Brooks: Use and Abuse of Hazing Practices
By David Brooks, Staff Columnist
Published on Wednesday, October 24, 2012
"Good — get into the rain room right now!” he yelled. The rain room was the affectionate name given to the showers. As I ran into the showers with five of my other companions, I could only wonder what he had in store for us. As we entered the shower, he told us to stand along the wall and take a seated position. The six of us sat along the wall with our hands held straight out in front of us. We looked like human replicas of chairs. “Good. Hold this position for 10 minutes. If any of you drop, I’m restarting the time!” “Great,” I thought. One of my companions — let’s call him Johnson — was weak. We might be there a while.
Sure enough, Johnson dropped repeatedly. The drill instructor got bored and gave us all mops. As we sat on the wall, we were instructed to take our mops and mop up and down the wall behind us. Some of his friends came to watch and conceal grins. They turned some of the showers in the room on hot, and soon enough the room was like a sauna. Finally, I had had enough. Johnson dropped again, and I threatened him severely. Fortunately, he didn’t fall again. “Good! Now get the f*ck out!” he screamed. Collectively, we ran out of the showers as fast as we could.
The scene described above happened to me in boot camp. This “he,” one of my drill instructors, was a man tasked with molding me from a clueless adolescent into a killer who could function as part of a team. I was to learn immediate obedience to orders. Hesitation in my future career could mean life or death. For 13 weeks straight from the time I was screamed awake by a DI to the time I was given permission to sleep, I was hazed.
Boot camp is the only time that hazing is permitted in the Marine Corps. It is the one rite of passage that all of us who have earned the title Marine share. We all graduate into a group in which every man is your brother and every woman, your sister. I am typically reticent to relay my boot camp experience. Most people wouldn’t understand it, and frankly, it’s none of your business. However, the ongoing campus discussion on hazing has influenced me to speak somewhat of my own experiences.
What did all this hazing do for me? It made me a better person. I did learn to work as a team. I learned hard work and immediate response to orders, and I learned to find humor in, or at least endure, horrible situations.
This is why Andrew Lohse’s article and subsequent profile in Rolling Stone failed to strike a chord with me. It seemed as if Lohse wanted to use hazing as the catchall excuse for being an as*hole. Everybody else was to blame — the administration, his brothers, Hanover Police, Safety and Security, you name it. I’m not saying these groups do not share any blame, but rather that throwing chairs at people and threatening witnesses isn’t an “existential act of rebellion” — it’s the act of a jerk who lacks personal responsibility.
However, Yesuto Shaw’s recent article (“Through the Looking Glass: Let the Hazing Begin,” Oct. 19) was a mature, reasoned response to hazing and should garner the proper attention from the administration. As a young man, it’s hard to stand up to older guys that you look up to. What Yesuto endured was hazing, and it should have no part of the pledge process.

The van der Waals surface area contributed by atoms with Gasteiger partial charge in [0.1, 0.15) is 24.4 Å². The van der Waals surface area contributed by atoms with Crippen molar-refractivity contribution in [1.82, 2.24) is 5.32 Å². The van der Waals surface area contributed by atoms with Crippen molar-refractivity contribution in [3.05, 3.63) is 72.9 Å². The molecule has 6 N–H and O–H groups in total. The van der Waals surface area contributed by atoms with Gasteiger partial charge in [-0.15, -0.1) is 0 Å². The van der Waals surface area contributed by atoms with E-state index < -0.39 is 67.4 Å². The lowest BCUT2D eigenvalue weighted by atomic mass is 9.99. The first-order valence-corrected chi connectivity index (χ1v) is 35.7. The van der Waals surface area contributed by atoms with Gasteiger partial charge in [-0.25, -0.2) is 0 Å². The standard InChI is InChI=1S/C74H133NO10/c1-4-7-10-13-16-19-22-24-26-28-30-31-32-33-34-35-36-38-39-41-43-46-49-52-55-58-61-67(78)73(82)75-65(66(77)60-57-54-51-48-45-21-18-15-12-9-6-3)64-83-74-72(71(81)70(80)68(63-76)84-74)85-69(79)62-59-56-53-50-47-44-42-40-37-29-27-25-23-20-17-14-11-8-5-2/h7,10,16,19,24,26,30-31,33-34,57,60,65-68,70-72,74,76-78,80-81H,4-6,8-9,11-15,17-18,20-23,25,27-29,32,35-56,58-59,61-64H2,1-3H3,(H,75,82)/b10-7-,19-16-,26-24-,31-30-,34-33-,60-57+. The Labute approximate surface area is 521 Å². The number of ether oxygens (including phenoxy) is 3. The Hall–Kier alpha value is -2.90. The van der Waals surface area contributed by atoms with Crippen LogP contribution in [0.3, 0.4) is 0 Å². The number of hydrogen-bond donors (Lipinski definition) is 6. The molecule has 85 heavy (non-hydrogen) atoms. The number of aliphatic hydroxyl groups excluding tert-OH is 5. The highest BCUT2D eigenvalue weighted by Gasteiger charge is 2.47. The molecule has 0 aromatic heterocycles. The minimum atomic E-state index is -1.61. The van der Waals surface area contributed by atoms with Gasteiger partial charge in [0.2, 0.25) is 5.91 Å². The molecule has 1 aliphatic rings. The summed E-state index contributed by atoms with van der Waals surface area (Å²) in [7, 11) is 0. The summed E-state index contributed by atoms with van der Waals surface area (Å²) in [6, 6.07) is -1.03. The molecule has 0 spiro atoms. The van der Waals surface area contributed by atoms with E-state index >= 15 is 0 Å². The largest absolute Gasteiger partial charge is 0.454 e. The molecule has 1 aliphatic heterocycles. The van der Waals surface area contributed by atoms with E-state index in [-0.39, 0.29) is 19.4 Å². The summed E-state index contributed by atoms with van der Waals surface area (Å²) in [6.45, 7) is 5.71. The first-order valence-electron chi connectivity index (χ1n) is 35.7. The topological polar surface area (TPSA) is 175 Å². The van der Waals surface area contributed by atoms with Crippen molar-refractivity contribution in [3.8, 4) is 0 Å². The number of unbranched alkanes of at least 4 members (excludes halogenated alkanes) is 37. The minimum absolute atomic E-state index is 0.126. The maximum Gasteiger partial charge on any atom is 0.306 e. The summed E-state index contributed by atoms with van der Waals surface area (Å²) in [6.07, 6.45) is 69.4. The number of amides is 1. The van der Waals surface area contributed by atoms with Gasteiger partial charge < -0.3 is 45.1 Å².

But didn’t I say that hazing had made me a better person? Yes, but my hazing served a purpose beyond the typical “brotherhood” excuse that is often touted by fraternities. The Marines are training for war, not to share beers. My DIs were my superiors who had endured one of the most strenuous training schools in the Marine Corps for the right to make me a Marine. No other student at this school is your superior. The DI in the above story had set off from Kuwait to Baghdad at the beginning of the Iraq War. He led his platoon right into Saddam Hussein’s palace. He knew what it took to mold me into the person that could succeed in the environment that he had also endured. No student should be expected to endure beatings, incentive training or the level of personal subjugation that Yesuto described.
The administration’s response so far has been to change the definition of hazing to a point where everything is hazing. In my fraternity, many of us willingly decide to wear jorts on Fridays. My jorts rival Daisy Duke’s, and I wear them because I have awesome legs and I find it hilarious. Yet under the new definition, many harmless acts from wearing sirens to blue ribbons to flair could now be considered hazing.
Boot camp is hard. It is meant to be hard. Not everyone who started with me finished. People who couldn’t make it were weeded out along the way. It is important that this happens before combat. Fraternities provide the ability to make lasting friendships, promote good in the community and many other positives, but they do not share any of the objectives of the military that explain the use of hazing. Arguments seeking to justify fraternity hazing by relating it to military hazing are ridiculous, as are the administration’s face-saving attempts to crack down on harmless fun.